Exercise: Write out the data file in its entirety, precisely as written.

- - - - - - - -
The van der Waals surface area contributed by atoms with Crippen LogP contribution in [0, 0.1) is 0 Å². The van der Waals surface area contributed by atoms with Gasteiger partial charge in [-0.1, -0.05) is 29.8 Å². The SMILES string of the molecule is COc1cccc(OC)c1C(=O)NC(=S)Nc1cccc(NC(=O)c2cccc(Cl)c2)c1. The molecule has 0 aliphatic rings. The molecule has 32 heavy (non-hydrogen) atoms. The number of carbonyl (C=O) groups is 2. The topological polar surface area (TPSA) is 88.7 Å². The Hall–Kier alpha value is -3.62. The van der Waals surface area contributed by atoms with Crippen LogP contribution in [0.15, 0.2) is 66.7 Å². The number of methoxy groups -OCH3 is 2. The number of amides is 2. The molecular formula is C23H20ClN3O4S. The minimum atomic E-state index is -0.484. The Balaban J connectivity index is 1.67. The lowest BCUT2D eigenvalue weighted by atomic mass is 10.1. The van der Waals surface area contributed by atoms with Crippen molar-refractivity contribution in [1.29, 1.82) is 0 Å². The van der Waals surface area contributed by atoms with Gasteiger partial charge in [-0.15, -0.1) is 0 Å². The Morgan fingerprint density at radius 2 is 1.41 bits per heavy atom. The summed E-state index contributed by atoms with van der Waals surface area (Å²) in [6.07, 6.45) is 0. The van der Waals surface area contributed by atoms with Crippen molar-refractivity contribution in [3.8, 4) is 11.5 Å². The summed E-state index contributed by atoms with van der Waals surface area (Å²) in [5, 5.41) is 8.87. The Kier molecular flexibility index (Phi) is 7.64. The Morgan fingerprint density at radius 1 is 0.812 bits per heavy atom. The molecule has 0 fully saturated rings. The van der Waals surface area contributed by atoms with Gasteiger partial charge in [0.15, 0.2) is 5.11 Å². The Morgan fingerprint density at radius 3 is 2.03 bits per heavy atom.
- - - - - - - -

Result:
The van der Waals surface area contributed by atoms with Crippen LogP contribution in [0, 0.1) is 0 Å². The van der Waals surface area contributed by atoms with Gasteiger partial charge in [-0.1, -0.05) is 29.8 Å². The SMILES string of the molecule is COc1cccc(OC)c1C(=O)NC(=S)Nc1cccc(NC(=O)c2cccc(Cl)c2)c1. The molecule has 0 aliphatic rings. The molecule has 32 heavy (non-hydrogen) atoms. The number of carbonyl (C=O) groups is 2. The topological polar surface area (TPSA) is 88.7 Å². The Hall–Kier alpha value is -3.62. The van der Waals surface area contributed by atoms with Crippen LogP contribution in [0.15, 0.2) is 66.7 Å². The number of methoxy groups -OCH3 is 2. The number of amides is 2. The molecular formula is C23H20ClN3O4S. The minimum atomic E-state index is -0.484. The Balaban J connectivity index is 1.67. The lowest BCUT2D eigenvalue weighted by atomic mass is 10.1. The van der Waals surface area contributed by atoms with Crippen molar-refractivity contribution in [1.29, 1.82) is 0 Å². The van der Waals surface area contributed by atoms with Gasteiger partial charge in [-0.15, -0.1) is 0 Å². The Morgan fingerprint density at radius 2 is 1.41 bits per heavy atom. The summed E-state index contributed by atoms with van der Waals surface area (Å²) in [6.07, 6.45) is 0. The van der Waals surface area contributed by atoms with Crippen molar-refractivity contribution in [3.8, 4) is 11.5 Å². The summed E-state index contributed by atoms with van der Waals surface area (Å²) in [5, 5.41) is 8.87. The Kier molecular flexibility index (Phi) is 7.64. The Morgan fingerprint density at radius 1 is 0.812 bits per heavy atom. The molecule has 0 fully saturated rings. The van der Waals surface area contributed by atoms with Gasteiger partial charge in [0.15, 0.2) is 5.11 Å². The Morgan fingerprint density at radius 3 is 2.03 bits per heavy atom.